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Library makerspaces help communities tap into joy of creativity

Jan 2, 2017

The Next Idea

Over the past few years, makerspaces have become more understood – and popular.

Think shiny industrial warehouses with 3-D printers, laser engravers and metal-working tools. And – of course – think groups of people. As our most recent contributors to The Next Idea explained, makerspaces can become crucial focus points for entire communities.

Kristin Fontichiaro, a clinical associate professor at the University of Michigan School of Information, heads a program called Making in Michigan Libraries. It helps libraries around the state set up maker programs designed for the communities they serve.

A community member works at the Benzonia MakerFest last August.
Credit Michigan Makers / FLICKR - HTTP://J.MP/1SPGCL0

The word “makerspace,” Fontichiaro said, can mean several things  –  an industrial space for high-technology tools or even a space for sewing, knitting and embroidering.

“I like to think that it’s really a movement about creativity and making happen what you want to make happen and really connecting with the world before smartphones and swiping everything – where we feel good creating things,” she said. “We like that sense of self-expression; we like that sense of self-achievement that comes along with having created something ourselves.”

In addition to self-expression, Fontichiaro said makerspaces are also about bringing people together to create.

“Whether it’s with a high-end, high-tech tool or with a pair of knitting needles,” she said, “we want people to feel that sense of coming together, of being together enjoying that interaction that comes when I see what you’re making and it ups my ante just a little bit.”

"Whether it's with a high-end, high-tech tool or with a pair of knitting needles, we want people to feel that sense of coming together..."

The Making in Michigan Libraries program was born from a realization that professional development was reaching some areas of the state, but not others.

The Institute of Museum and Library Services, the project’s funders, suggested focusing the program’s resources on areas of the state underrepresented in professional development.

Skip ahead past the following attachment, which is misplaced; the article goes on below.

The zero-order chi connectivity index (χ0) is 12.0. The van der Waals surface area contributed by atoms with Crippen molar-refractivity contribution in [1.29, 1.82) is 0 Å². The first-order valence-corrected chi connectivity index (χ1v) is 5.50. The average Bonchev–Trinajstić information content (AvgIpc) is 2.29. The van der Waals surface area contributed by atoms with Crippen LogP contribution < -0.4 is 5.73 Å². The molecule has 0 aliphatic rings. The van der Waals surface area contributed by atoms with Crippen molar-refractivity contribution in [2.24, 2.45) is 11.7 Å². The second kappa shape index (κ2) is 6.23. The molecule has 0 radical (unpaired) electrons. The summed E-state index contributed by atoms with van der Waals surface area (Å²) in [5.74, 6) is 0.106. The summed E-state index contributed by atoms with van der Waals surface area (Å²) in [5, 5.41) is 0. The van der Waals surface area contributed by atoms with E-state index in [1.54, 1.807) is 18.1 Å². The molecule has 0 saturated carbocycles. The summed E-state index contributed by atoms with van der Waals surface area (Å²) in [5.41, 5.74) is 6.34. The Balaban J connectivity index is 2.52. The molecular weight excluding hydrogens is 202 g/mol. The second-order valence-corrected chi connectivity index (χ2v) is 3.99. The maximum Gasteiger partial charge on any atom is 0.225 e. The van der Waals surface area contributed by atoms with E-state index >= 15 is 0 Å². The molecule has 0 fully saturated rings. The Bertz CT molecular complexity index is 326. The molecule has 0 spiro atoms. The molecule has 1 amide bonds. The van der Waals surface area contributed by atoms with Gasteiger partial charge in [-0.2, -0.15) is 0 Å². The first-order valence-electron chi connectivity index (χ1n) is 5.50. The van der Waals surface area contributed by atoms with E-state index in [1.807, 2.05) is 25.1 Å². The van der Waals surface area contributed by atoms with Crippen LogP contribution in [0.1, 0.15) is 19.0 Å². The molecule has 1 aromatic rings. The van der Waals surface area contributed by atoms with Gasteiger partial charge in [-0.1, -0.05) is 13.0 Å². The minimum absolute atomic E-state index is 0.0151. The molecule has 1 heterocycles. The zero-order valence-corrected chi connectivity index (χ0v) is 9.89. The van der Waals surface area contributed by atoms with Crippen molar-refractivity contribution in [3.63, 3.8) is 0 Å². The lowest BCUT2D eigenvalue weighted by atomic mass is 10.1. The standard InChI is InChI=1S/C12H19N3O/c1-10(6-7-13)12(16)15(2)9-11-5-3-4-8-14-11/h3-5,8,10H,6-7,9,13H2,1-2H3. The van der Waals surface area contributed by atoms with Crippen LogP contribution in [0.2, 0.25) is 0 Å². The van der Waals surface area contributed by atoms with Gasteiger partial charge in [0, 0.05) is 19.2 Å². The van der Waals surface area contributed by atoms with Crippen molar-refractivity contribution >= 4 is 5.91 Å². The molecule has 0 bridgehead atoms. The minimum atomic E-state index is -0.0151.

“So we invited in educators and civic leaders and after-school program folks so that people could also see this work happening in little bits and starts in [the] community already,” she said. “You have handy craftsmen in your community already – how do you build on that together?”

She said there’s no better place than Benzonia to watch how Making in Michigan Libraries is playing out in communities.

Benzonia Public Library is one of the eight places chosen to receive a Making in Michigan Libraries grant.

In establishing maker communities, Fontichiaro said kids usually get on board readily – they have a natural sense of discovery. The next step is figuring out how to convince adults to become invested.
Credit Michigan Makers / FLICKR - HTTP://J.MP/1SPGCL0

When librarian Amanda McLaren applied for the grant, her primary goal was to find a way to bring the community together in a way that people – kids especially – could interact.

Fontichiaro said her team chose grant recipients based on who could host “multi-day professional development – not just fly in and fly out, you get your two hours and leave.”

In choosing recipients, her team asked:

“Where do we come and we really settle and recognize that the hidden component in makerspaces, that’s always underestimated, is the people?” 

To learn about the maker programs Benzonia Library and others have implemented, including the Power Tool Basics for Women program, listen above.

The Next Idea is Michigan Radio’s project devoted to new innovations and ideas that will change our state.

 

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